We Should All Be Feminists

We Should All Be Feminists

Chimamanda Ngozi Adichie / Apr 02, 2020

We Should All Be Feminists A personal and powerful essay from Chimamanda Ngozi Adichie the bestselling author of Americanah and Half of a Yellow Sun based on her TEDx Talk of the same name What does feminism mean today

  • Title: We Should All Be Feminists
  • Author: Chimamanda Ngozi Adichie
  • ISBN: 9780008115272
  • Page: 433
  • Format: Paperback
  • A personal and powerful essay from Chimamanda Ngozi Adichie, the bestselling author of Americanah and Half of a Yellow Sun , based on her 2013 TEDx Talk of the same name.What does feminism mean today That is the question at the heart of We Should All Be Feminists, a personal, eloquently argued essay adapted from her much viewed Tedx talk of the same name by ChimaA personal and powerful essay from Chimamanda Ngozi Adichie, the bestselling author of Americanah and Half of a Yellow Sun , based on her 2013 TEDx Talk of the same name.What does feminism mean today That is the question at the heart of We Should All Be Feminists, a personal, eloquently argued essay adapted from her much viewed Tedx talk of the same name by Chimamanda Ngozi Adichie, the award winning author of Americanah and Half of a Yellow Sun With humour and levity, here Adichie offers readers a unique definition of feminism for the twenty first century one rooted in inclusion and awareness She shines a light not only on blatant discrimination, but also the insidious, institutional behaviours that marginalise women around the world, in order to help readers of all walks of life better understand the often masked realities of sexual politics Throughout, she draws extensively on her own experiences in the U.S in her native Nigeria offering an artfully nuanced explanation of why the gender divide is harmful for women and men, alike Argued in the same observant, witty and clever prose that has made Adichie a best selling novelist, here is one remarkable author s exploration of what it means to be a woman today and an of the moment rallying cry for why we should all be feminists.

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      Published :2020-01-10T22:07:36+00:00

    About "Chimamanda Ngozi Adichie"

      • Chimamanda Ngozi Adichie

        Chimamanda Ngozi Adichie is a Nigerian author Her best known novels are Purple Hibiscus 2003 , Half of a Yellow Sun 2006 , and Americanah 2013.She was born in Enugu, Nigeria, the fifth of six children to Igbo parents She studied medicine and pharmacy at the University of Nigeria for a year and a half At nineteen, Chimamanda left for the U.S to study communication at Drexel University in Philadelphia for two years, then went on to pursue a degree in communication and political science at Eastern Connecticut State University Chimamanda graduated summa cum laude from Eastern in 2001, and then completed a master s degree in creative writing at Johns Hopkins University, Balti.It was during her senior year at Eastern that she started working on her first novel, Purple Hibiscus, which was published in October 2003 Chimamanda was a Hodder fellow at Princeton University during the 2005 2006 academic year, and earned an MA in African Studies from Yale University in 2008.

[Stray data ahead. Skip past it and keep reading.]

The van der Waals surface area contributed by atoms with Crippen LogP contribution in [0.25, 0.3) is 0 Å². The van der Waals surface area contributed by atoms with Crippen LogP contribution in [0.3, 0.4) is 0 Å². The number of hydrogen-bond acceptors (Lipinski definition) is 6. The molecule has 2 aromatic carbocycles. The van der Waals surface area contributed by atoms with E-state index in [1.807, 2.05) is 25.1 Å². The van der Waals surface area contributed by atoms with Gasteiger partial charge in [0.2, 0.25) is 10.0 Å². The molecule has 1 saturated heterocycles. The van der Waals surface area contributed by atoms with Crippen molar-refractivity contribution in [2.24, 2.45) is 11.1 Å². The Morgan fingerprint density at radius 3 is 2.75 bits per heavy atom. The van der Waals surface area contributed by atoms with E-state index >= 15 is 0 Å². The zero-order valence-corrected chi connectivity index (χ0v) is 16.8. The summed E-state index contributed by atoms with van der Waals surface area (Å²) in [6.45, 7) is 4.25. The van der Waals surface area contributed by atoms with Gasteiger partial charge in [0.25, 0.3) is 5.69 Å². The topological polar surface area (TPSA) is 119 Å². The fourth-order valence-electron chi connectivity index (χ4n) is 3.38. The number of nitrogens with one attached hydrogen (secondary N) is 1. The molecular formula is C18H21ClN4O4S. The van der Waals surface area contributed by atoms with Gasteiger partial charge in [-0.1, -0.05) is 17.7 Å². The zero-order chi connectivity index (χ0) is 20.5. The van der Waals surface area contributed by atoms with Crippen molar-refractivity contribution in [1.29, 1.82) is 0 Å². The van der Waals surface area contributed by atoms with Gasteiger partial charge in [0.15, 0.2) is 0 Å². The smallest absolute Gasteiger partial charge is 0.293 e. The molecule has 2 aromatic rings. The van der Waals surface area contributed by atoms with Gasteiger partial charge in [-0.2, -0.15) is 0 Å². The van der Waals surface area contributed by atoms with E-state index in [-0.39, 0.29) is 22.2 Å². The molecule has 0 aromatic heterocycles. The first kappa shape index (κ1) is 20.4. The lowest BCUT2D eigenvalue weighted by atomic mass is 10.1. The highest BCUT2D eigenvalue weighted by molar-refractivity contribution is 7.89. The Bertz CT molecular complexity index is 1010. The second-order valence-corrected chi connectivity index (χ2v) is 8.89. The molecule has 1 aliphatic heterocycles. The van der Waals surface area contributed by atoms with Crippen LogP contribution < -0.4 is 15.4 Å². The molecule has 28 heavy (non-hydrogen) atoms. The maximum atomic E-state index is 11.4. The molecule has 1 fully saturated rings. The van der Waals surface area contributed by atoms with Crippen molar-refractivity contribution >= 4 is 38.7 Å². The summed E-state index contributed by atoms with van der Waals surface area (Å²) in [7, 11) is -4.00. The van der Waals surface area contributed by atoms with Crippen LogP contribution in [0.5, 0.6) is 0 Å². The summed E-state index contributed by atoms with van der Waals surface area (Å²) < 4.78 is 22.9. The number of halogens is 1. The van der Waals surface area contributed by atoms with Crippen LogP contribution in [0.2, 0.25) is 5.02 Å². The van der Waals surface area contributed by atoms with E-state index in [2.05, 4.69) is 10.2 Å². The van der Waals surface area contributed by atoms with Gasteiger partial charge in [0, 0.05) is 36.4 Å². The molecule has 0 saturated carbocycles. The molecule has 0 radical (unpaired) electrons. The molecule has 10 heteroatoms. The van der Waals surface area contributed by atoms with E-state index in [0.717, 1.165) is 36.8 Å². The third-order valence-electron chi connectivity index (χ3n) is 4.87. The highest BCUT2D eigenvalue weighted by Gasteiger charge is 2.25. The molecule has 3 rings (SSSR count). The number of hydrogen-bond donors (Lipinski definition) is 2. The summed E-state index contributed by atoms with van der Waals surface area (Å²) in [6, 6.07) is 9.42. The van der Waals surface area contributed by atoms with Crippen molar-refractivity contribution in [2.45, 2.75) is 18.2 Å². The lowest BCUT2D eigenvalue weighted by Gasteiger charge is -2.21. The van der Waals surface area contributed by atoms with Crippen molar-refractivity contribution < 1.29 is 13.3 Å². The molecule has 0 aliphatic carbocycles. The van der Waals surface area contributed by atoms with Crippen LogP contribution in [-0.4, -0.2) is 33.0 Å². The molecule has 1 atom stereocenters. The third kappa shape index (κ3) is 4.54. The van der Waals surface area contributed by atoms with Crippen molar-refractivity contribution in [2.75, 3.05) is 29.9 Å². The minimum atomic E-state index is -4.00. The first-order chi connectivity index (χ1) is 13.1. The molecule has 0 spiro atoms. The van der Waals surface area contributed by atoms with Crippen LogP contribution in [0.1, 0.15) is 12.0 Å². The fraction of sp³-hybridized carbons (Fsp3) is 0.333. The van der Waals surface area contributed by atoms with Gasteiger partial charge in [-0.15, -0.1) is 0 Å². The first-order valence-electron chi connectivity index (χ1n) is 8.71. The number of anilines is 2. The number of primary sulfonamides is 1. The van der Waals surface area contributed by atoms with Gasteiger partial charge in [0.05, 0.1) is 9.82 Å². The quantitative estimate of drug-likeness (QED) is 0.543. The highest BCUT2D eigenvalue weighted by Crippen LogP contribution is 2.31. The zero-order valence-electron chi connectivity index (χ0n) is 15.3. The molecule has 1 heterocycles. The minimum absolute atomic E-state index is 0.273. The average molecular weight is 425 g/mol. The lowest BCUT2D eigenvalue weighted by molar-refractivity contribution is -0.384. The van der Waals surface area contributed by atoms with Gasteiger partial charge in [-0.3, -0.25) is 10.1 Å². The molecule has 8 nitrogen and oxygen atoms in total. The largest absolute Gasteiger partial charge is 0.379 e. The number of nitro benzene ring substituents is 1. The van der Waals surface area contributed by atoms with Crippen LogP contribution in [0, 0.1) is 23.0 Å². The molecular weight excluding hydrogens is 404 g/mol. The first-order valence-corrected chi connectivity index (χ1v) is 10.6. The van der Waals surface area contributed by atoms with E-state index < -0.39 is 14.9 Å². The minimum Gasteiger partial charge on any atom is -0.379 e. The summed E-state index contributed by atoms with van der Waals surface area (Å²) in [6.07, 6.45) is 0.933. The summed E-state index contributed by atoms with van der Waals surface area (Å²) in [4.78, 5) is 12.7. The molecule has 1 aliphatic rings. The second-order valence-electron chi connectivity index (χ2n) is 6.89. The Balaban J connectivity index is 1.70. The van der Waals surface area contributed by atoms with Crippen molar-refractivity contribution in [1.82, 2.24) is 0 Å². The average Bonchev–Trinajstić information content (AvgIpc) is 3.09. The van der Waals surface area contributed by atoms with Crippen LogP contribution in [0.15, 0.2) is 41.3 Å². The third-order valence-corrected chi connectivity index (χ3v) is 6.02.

802 Comments

    1. Not long ago, I wrote an article about being young and female in Lagos. And an acquaintance told me that it was an angry article, and I should not have made it so angry. But I was unapologetic. Of course it was angry. Gender as it functions today is a grave injustice. I am angry. We should all be angry.A short, sharp, and effective essay about gender, the wrong ideas many people have about feminism, and why it is so damn important. Even today.I suppose an "essay" doesn't sound like something mos [...]




    2. Why the word feminist? Why not just say you are a believer in human rights or something like that? Because that would be dishonest. Feminism is, of course, part of human rights in general—but to choose to use the vague expression human rights is to deny the specific and particular problem of gender. It would be a way of pretending that it was not women who have, for centuries, been excluded. It would be a way of denying that the problem of gender targets women.Read this book now.Find more of m [...]


    3. — Chimamanda Ngozi Adichie, Half of a Yellow Sun.We Should All Be Feminists is a personal, eloquently-argued essay – adapted from the much-viewed Tedx talk of the same name – by Chimamanda Ngozi Adichie.Which I have, not so coincidentally, watched numerous times— so much so that I have come to learn and preform the speech alongside her.The modified book version of the talk was a very quick and important read that, like the talk, will stay with me for a long time (especially all the beaut [...]